Friday, February 24, 2012

Depression: Mental fatigue

One day, my long, crazy list is manageable.  I can prioritize, account for the needs of the children, and prepare myself for inevitable interruptions. I look at my list with my coffee in the morning, plot out my day, and tackle it with energy.

Another day, the very same list looks completely different to me. My coffee and I stare at it, and it seems utterly impossible.

Calling the bank- too much talking, and how in the world can I do that with these kids in my kitchen?
I can't handle paying bills. Too much thinking; they'll interrupt, and I'll yell.
An email. A text message. A child with a need. Each thing hits me almost like an assault, another thing I must try to respond to when I have no energy to respond to anything.

I bring the basket of laundry up the stairs, and I wish I could take a nap. Right here on the living room floor, even.

Like this, but not quite as cute.

If you have never had this kind of depression, think about what it feels like when you are really sick.
Your body simply insists that you lay down. You move from the bed to the couch, and it feels like you've just run a marathon.  You could no more talk yourself into hopping on the treadmill than you could talk yourself into sprouting wings.

Sometimes my body also insists that I lie down when this kind of depression hits. Other times, my body feels ok, but my mind just simply cannot handle responding to anything. My mind feels like my body does when it is sick.  Fatigued. Exhausted. Foggy.

Answering an email makes me feel like I have run a mental marathon.

I'd like to go somewhere and hide. And just let my mind do this:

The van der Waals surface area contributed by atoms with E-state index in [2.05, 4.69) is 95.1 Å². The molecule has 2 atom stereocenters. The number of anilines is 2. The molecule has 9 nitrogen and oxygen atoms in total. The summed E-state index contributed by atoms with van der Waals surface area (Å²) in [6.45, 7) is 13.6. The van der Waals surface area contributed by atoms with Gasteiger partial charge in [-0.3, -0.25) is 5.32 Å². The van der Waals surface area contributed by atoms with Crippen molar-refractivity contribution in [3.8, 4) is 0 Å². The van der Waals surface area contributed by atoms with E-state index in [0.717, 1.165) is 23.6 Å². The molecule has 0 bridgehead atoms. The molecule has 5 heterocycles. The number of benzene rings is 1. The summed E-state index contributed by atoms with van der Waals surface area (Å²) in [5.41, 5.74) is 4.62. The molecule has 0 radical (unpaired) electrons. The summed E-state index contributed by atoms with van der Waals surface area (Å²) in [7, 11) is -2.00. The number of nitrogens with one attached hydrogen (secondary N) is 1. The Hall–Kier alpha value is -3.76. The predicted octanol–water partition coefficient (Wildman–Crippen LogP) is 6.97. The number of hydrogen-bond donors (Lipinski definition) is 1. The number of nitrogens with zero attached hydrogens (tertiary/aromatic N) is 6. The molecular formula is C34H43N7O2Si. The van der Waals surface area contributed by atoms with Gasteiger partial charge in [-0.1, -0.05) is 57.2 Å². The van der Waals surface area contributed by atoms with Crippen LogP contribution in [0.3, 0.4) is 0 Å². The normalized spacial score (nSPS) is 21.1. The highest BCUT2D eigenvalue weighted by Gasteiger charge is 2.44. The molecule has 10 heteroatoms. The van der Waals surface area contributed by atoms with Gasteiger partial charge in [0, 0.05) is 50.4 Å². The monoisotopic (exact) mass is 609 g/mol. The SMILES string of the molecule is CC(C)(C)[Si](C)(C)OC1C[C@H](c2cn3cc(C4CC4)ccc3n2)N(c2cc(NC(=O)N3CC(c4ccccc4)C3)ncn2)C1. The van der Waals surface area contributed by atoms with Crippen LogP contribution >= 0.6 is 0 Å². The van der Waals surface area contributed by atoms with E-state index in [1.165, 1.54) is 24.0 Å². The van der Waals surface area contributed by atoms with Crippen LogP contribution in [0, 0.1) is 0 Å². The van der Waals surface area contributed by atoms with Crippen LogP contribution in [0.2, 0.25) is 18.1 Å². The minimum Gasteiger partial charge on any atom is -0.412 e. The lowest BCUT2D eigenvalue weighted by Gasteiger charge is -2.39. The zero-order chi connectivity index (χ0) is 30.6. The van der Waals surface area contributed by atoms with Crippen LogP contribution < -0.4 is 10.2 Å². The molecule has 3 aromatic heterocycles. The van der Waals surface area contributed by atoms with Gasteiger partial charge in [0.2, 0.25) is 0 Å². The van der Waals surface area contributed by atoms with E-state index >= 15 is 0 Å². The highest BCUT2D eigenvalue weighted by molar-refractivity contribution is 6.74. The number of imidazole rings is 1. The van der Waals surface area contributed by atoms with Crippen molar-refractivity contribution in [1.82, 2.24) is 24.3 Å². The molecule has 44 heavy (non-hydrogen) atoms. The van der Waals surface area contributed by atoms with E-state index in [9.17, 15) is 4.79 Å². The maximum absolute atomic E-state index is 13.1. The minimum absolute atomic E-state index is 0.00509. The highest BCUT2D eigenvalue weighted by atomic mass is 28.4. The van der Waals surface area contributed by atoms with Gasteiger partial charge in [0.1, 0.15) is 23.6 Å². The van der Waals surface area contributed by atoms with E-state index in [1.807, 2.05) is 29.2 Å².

On these days I pray..

Jesus, be my strength until I can crash,
and then, 
Grace, be my pillow.








8 comments:

  1. I have days when I feel like any second I'm going to shatter into a million pieces, one more thing and I'll fall apart. Being mentally bombarded from every direction all day long really takes it's toll. A dark quiet hole sounds wonderful on those days.

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  2. Yes, Aubri, you are so right. That dark hole... sounds wonderful, and even if it is not wonderful when you get there, it is less miserable than being bombarded!!!

    Isn't it strange how the very same things that "bombard" on days like that would be no big deal at all on a normal day? Like someone leaving a dish in the living room!!!

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  3. I have these days, too. And trying to figure out why it happens never, ever helps. So I let myself crash because along with the mental fatigue comes the physical fatigue. I just don't have the energy for one more thing. The hardest part is when hubby comes home and finds me like that, and then watching him try to pick up my pieces and finish out the day...when his isn't even done yet. How does he get the kids into their after school routine and get supper and get to his meeting? "Why can't I fix myself today?"